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Leap Day provides more time

Tales from the front pew

As most of you are no doubt aware, tomorrow is Feb. 29 — Leap Day.

Leap Day, of course, is part of Leap Year, something that happens every four years.

So, why do Leap Years exist?

According to the Old Farmer’s Almanac, it all has to do with the discrepancy between astronomical seasons and the Gregorian Calendar.

You see, these two things would not be in sync, due to the fact that a Gregorian calendar year is 365 days, while a year, according to the time it takes for the earth to orbit the sun, is a little longer.

As such, that extra day every four years ties it all together — It’s all very scientific, which basically means I don’t understand a word I just wrote, but hopefully you’re smarter than I am, and it makes sense.

Like many out-of-the-ordinary events, Leap Year has a lot of lore surrounding it, along with some interesting historical facts.

For example, some folks consider Leap Years to be bad luck. In certain cultures, it’s not recommended to marry in a Leap Year.

Conversely, Irish folklore says that St. Brigit complained to St. Patrick about the length of time it took men to propose, which led to the two striking a deal that women could do the proposing every four years.

Legend also has it that Queen Margaret of Scotland was so taken with the idea that in 1288, when she was only five years old, she put a set of rules in place that a man who rejected such a proposal would have to ante up a gown, gloves and kiss. (Hmm … I think I know where those “bad luck” rumors came from).

Speaking of bad luck, Rome burned, and the Titanic sank in a Leap Year.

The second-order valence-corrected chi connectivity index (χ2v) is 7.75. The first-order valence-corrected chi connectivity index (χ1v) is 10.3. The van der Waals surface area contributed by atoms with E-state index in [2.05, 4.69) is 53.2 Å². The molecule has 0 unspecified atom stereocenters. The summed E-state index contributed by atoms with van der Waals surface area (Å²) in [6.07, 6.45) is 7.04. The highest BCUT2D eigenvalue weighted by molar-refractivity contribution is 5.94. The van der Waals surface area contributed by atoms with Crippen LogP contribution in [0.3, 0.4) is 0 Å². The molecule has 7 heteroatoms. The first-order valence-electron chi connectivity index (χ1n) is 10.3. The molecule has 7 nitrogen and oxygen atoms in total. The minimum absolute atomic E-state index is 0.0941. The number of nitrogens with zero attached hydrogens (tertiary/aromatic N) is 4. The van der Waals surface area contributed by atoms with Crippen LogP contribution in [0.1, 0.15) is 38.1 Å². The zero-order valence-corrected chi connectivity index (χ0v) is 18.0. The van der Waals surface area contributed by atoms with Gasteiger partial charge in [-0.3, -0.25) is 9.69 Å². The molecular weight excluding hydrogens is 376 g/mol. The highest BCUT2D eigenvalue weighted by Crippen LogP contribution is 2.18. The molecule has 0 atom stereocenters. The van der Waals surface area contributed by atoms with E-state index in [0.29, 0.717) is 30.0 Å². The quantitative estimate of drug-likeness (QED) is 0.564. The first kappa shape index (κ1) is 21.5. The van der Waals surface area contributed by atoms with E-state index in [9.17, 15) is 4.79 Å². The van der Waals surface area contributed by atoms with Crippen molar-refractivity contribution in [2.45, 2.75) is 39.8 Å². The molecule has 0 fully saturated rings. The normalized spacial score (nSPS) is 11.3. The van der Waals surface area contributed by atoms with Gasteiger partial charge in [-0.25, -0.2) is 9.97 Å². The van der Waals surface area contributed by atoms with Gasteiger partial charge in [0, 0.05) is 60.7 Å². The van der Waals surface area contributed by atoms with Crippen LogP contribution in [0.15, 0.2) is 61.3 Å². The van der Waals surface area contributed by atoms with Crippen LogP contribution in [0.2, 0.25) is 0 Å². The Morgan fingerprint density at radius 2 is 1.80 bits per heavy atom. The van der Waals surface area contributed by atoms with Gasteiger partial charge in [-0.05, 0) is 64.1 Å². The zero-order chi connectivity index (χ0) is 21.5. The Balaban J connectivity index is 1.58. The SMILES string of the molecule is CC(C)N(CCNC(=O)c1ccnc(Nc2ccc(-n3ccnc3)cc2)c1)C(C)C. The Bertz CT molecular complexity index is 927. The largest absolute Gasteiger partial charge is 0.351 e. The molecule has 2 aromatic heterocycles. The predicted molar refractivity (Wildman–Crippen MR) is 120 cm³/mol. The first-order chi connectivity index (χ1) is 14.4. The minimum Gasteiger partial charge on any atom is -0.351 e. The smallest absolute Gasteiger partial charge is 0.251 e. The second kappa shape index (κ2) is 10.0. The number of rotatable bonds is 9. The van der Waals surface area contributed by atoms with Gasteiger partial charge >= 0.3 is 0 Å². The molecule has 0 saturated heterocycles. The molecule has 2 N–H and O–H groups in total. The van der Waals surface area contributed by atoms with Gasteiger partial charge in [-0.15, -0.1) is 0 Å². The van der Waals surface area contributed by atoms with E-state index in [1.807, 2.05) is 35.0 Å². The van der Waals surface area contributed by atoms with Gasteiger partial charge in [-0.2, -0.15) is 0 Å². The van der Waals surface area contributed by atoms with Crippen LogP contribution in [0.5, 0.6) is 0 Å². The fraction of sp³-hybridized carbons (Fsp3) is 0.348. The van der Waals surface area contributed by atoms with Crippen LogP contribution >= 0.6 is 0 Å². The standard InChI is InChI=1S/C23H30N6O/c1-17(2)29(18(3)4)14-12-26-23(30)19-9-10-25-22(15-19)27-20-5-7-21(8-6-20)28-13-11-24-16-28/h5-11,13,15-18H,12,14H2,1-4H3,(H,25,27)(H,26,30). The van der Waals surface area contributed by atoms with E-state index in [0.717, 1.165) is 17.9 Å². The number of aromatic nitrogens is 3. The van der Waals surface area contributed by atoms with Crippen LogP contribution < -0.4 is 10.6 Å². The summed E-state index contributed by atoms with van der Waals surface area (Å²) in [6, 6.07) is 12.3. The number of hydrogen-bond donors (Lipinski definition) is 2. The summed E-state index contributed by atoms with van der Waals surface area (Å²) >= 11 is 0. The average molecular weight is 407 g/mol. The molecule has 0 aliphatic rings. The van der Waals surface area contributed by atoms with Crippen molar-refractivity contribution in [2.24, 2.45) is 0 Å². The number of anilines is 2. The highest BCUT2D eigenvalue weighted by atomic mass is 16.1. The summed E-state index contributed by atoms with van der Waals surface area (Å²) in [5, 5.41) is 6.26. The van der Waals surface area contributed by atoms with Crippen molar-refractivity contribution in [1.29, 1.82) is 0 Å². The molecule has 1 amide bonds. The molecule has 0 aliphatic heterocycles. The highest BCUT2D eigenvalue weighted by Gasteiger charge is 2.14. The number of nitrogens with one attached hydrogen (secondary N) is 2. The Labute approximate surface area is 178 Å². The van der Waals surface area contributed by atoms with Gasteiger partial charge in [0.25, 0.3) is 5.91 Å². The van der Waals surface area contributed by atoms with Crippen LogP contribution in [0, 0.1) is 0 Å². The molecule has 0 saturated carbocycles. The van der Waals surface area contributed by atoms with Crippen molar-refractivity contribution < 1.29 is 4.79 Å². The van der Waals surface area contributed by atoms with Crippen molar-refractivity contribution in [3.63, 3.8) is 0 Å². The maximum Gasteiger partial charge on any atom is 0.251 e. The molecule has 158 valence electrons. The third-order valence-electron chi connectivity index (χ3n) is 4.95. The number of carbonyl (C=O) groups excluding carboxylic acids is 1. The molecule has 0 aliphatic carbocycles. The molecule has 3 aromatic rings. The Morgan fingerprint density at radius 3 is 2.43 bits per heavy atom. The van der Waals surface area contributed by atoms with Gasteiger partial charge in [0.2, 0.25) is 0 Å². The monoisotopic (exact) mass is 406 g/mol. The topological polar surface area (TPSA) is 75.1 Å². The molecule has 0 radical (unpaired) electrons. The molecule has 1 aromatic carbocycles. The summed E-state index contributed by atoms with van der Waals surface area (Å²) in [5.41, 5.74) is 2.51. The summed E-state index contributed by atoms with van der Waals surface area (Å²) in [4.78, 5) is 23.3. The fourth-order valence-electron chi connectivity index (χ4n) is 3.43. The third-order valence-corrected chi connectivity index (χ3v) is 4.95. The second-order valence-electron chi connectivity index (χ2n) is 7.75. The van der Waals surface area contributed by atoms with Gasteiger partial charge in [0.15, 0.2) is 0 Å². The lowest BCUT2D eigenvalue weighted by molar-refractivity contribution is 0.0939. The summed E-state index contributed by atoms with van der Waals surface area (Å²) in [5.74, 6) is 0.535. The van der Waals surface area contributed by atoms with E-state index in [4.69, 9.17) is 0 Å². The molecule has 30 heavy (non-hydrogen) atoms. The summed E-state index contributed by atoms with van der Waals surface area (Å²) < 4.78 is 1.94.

Then again, Benjamin Franklin discovered electricity in a Leap Year, which was a good thing.

If you happened to have been born on Feb. 29, you’re considered a “leaper” or a “leapling.” You’re also relatively rare, as only 1 in 1,500 people are born that day. I’d say you’re also pretty lucky because while the rest of us “regular” folks get a year older each year, it only happens to you every four.

Some people consider Leap Day a good opportunity to do something adventurous.

One of my favorite “Frasier” episodes about Leap Day involved Daphne trying out a new hairdo, Martin taking a spur-of-the-moment airplane trip and Frasier planning to sing an operatic song on a Public Television telethon. Each endeavor ended in complete disaster, but of course that’s what made it all funny.

The way I see it, Leap Year is God’s way of giving us an extra day every four years.

Unlike Frasier and his cohorts, though, I don’t plan on doing anything daring.

Nope, I think I’ll take that extra 24 hours and spend time in God’s Word, spend a little extra time with my family and thank the Lord for getting us all through another four years, full of challenges and blessings.

Happy Leap Day!

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